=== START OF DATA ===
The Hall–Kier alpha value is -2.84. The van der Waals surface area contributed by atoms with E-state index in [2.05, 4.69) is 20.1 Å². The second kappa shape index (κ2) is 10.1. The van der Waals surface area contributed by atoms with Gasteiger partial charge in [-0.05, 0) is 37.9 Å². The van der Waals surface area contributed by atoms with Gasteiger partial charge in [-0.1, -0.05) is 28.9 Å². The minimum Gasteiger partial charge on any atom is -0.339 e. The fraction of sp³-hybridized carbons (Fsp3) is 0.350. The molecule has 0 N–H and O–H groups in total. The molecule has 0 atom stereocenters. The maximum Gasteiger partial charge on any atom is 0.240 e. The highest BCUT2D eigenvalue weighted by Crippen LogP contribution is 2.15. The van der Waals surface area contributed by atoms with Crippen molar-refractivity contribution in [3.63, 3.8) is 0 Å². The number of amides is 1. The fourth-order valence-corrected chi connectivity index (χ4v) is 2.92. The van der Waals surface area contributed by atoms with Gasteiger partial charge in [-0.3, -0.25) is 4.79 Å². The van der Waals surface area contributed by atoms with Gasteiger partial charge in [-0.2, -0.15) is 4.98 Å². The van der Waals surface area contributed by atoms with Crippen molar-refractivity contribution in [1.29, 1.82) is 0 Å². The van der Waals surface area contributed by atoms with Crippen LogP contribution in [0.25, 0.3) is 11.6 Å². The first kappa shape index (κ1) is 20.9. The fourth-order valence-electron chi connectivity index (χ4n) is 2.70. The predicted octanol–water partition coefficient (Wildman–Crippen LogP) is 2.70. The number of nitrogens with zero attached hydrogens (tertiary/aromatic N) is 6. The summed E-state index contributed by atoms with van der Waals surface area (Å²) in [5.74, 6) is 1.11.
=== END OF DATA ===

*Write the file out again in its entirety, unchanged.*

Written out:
The Hall–Kier alpha value is -2.84. The van der Waals surface area contributed by atoms with E-state index in [2.05, 4.69) is 20.1 Å². The second kappa shape index (κ2) is 10.1. The van der Waals surface area contributed by atoms with Gasteiger partial charge in [-0.05, 0) is 37.9 Å². The van der Waals surface area contributed by atoms with Gasteiger partial charge in [-0.1, -0.05) is 28.9 Å². The minimum Gasteiger partial charge on any atom is -0.339 e. The fraction of sp³-hybridized carbons (Fsp3) is 0.350. The molecule has 0 N–H and O–H groups in total. The molecule has 0 atom stereocenters. The maximum Gasteiger partial charge on any atom is 0.240 e. The highest BCUT2D eigenvalue weighted by Crippen LogP contribution is 2.15. The van der Waals surface area contributed by atoms with Crippen molar-refractivity contribution in [3.63, 3.8) is 0 Å². The number of amides is 1. The fourth-order valence-corrected chi connectivity index (χ4v) is 2.92. The van der Waals surface area contributed by atoms with Gasteiger partial charge in [-0.3, -0.25) is 4.79 Å². The van der Waals surface area contributed by atoms with Gasteiger partial charge in [-0.2, -0.15) is 4.98 Å². The van der Waals surface area contributed by atoms with Crippen molar-refractivity contribution in [1.29, 1.82) is 0 Å². The van der Waals surface area contributed by atoms with Crippen LogP contribution in [0.25, 0.3) is 11.6 Å². The first kappa shape index (κ1) is 20.9. The fourth-order valence-electron chi connectivity index (χ4n) is 2.70. The predicted octanol–water partition coefficient (Wildman–Crippen LogP) is 2.70. The number of nitrogens with zero attached hydrogens (tertiary/aromatic N) is 6. The summed E-state index contributed by atoms with van der Waals surface area (Å²) in [5.74, 6) is 1.11.